WOOD FLOORING FAQs
WOOD FLOORING FREQUENTLY ASKED QUESTIONS
1. What is the difference between solid wood, engineered wood, and laminate?
Solid wood is made from a single piece of natural wood, it can be oak, maple, ash or any other number of tree species.
Engineered wood is made from natural wood, but rather than being a single piece, engineered wood is made by joining layers of material together. Engineered wood is typically made up of two or three layers – the surface or ‘wear-layer’ is often made from hardwood, with the base layers being made from other raw materials, commonly Pine/Spruce/Douglas fir. This process of clever manufacturing creates a product that is both more environmentally friendly and more mechanically stable than solid wood, without compromising on the beauty of a natural hardwood floor.
Laminate flooring is also comprised of multiple layers. Laminate flooring has a highly resistant, transparent wear layer on the surface, a design layer below which creates the pattern of the floor i.e. grain, colour etc. and a base layer made of sturdy HDF (High Density Fibreboard).
2. What type of floor should I buy if I’m using an underfloor heating system?
Most types of flooring are compatible with underfloor heating systems (UFH). The main exception to this is solid wood. Solid wood can be unstable if used in conjunction with UFH and can be prone to movement which is less than ideal. If you want a natural wood floor to use in conjunction with an underfloor heating system then engineered wood is usually the ideal option. If you want a highly durable, maintenance free floor to use in conjunction with an UFH system, you could use laminate or LVT. If you are unsure however, one of our wood specialists at TileStyle would be happy to discuss your project in greater detail and recommend suitable products.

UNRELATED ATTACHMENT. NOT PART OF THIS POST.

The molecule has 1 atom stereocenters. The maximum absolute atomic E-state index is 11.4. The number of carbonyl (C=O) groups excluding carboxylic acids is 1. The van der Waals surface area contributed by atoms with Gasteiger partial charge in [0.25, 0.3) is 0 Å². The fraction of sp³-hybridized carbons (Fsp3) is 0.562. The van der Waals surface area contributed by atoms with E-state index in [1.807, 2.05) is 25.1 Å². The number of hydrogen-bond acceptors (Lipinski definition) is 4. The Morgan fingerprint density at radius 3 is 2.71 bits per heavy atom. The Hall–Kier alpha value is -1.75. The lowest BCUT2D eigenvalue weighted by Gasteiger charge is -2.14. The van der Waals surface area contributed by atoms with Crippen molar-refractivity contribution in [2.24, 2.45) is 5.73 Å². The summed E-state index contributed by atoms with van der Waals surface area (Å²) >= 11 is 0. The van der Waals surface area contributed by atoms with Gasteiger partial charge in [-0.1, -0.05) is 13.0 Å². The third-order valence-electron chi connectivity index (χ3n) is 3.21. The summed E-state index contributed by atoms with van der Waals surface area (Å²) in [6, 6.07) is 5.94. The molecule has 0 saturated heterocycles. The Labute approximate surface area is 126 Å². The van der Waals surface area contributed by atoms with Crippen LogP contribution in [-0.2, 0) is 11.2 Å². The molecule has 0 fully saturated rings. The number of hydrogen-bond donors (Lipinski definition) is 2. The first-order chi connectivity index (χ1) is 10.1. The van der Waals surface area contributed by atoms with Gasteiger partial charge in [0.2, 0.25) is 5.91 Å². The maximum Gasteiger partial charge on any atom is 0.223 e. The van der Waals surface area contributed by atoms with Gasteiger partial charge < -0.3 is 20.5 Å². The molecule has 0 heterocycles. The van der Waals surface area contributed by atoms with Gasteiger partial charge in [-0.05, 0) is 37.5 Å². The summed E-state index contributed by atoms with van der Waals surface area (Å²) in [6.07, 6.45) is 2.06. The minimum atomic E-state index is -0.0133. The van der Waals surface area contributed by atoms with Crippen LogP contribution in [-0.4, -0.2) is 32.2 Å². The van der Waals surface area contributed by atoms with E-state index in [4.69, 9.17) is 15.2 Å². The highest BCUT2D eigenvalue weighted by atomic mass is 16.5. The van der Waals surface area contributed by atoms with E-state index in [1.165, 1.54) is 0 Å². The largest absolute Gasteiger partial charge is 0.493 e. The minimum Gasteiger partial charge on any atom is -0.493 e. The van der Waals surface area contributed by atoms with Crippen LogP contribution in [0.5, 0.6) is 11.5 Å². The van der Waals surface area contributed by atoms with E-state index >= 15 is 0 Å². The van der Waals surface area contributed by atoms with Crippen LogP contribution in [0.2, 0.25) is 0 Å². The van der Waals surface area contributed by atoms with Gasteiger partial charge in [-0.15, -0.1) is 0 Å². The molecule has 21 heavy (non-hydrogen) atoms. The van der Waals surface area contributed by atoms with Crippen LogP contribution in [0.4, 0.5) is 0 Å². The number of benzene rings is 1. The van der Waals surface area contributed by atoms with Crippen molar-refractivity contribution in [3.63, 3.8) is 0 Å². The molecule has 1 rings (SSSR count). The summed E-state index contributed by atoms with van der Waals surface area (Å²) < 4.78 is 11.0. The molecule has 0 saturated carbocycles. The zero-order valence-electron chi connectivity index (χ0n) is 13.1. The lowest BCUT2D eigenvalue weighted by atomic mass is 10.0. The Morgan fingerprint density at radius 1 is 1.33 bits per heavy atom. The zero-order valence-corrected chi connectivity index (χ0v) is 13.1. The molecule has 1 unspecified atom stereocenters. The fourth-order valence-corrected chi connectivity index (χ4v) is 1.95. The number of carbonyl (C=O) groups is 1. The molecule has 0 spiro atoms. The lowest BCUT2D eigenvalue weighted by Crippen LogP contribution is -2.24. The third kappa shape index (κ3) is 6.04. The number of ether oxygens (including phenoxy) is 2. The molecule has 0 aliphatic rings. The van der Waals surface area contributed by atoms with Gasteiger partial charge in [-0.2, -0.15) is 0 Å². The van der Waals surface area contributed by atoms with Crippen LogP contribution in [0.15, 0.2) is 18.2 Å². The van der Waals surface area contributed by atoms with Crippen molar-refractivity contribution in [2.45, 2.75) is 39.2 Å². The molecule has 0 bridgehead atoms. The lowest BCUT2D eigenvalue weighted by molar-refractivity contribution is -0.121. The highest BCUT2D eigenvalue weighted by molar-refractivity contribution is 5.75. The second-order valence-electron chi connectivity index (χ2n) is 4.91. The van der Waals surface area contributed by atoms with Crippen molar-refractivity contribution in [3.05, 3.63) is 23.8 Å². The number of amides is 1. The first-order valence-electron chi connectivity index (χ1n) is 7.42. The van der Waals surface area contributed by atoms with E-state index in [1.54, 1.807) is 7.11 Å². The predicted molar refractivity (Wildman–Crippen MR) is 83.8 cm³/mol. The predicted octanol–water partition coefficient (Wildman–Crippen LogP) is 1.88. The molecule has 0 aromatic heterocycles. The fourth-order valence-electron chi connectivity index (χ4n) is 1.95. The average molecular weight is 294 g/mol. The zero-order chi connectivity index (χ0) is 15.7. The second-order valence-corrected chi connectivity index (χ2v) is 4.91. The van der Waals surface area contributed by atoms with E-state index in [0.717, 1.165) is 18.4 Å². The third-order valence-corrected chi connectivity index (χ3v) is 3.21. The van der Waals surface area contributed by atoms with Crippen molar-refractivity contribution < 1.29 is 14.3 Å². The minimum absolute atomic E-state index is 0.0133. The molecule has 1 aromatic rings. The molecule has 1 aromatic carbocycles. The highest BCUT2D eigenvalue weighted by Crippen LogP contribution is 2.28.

3. Do the terms Hardwood floor and Solid wood floor mean the same thing?
Not exactly – Hardwood refers to the species of tree that the flooring is made from, for example, Oak, Maple and Ash are types of hardwood. Spruce, Pine and Larch are types of softwood. This term can be slightly misleading as hardwood is not necessarily harder or more dense than soft wood.
The terms come from the fact we refer to deciduous trees which lose their leaves annually as hardwood (these trees grow slowly and as a rule of thumb tend to be more dense) and referring to coniferous or evergreen trees which retain their foliage year round (conifers tend to grow faster than deciduous and as such are less dense).
Solid wood simply refers to the construction of the piece of flooring. You could have solid hardwood (a solid oak floor for example), or a solid softwood floor (pitch pine is a softwood floor a lot of us would have seen in Ireland).
An engineered oak floor could be referred to as an engineered hardwood floor.
4. Is a solid wood floor more hard-wearing than an engineered floor?
Not necessarily. If we compared a piece of solid oak flooring next to a piece of engineered oak flooring, on the surface their resistances to scratches or damage would be identical as the surface material is the same. The differences between solid and engineered wood are only apparent below the surface and as such do not really affect the wearing capabilities of the floor.
5. Can I re-sand my solid wood floor? How about an engineered wood floor?